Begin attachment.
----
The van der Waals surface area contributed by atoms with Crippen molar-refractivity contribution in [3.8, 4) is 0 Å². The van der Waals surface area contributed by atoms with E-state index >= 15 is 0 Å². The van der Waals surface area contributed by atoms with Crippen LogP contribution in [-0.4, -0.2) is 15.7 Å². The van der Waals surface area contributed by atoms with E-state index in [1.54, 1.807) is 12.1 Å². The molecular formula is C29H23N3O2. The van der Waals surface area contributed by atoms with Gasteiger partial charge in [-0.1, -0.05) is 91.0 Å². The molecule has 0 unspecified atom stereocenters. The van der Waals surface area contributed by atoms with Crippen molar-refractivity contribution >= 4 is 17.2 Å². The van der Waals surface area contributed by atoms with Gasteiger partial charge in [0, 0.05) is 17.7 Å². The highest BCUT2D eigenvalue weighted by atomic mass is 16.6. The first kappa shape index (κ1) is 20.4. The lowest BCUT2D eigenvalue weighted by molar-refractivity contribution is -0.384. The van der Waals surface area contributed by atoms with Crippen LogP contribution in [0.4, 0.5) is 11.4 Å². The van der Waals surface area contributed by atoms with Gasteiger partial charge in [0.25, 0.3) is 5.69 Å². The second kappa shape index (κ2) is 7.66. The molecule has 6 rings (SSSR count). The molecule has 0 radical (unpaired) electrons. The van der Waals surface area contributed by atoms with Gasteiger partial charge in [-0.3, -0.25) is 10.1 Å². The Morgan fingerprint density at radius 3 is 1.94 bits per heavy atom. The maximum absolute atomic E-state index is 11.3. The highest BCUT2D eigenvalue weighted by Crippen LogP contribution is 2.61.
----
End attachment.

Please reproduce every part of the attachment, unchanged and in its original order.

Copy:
The van der Waals surface area contributed by atoms with Crippen molar-refractivity contribution in [3.8, 4) is 0 Å². The van der Waals surface area contributed by atoms with E-state index >= 15 is 0 Å². The van der Waals surface area contributed by atoms with Crippen LogP contribution in [-0.4, -0.2) is 15.7 Å². The van der Waals surface area contributed by atoms with E-state index in [1.54, 1.807) is 12.1 Å². The molecular formula is C29H23N3O2. The van der Waals surface area contributed by atoms with Gasteiger partial charge in [-0.1, -0.05) is 91.0 Å². The molecule has 0 unspecified atom stereocenters. The van der Waals surface area contributed by atoms with Crippen molar-refractivity contribution >= 4 is 17.2 Å². The van der Waals surface area contributed by atoms with Gasteiger partial charge in [0, 0.05) is 17.7 Å². The highest BCUT2D eigenvalue weighted by atomic mass is 16.6. The first kappa shape index (κ1) is 20.4. The lowest BCUT2D eigenvalue weighted by molar-refractivity contribution is -0.384. The van der Waals surface area contributed by atoms with Crippen LogP contribution in [0.4, 0.5) is 11.4 Å². The van der Waals surface area contributed by atoms with Gasteiger partial charge in [0.25, 0.3) is 5.69 Å². The second kappa shape index (κ2) is 7.66. The molecule has 6 rings (SSSR count). The molecule has 0 radical (unpaired) electrons. The van der Waals surface area contributed by atoms with Gasteiger partial charge in [-0.3, -0.25) is 10.1 Å². The Morgan fingerprint density at radius 3 is 1.94 bits per heavy atom. The maximum absolute atomic E-state index is 11.3. The highest BCUT2D eigenvalue weighted by Crippen LogP contribution is 2.61.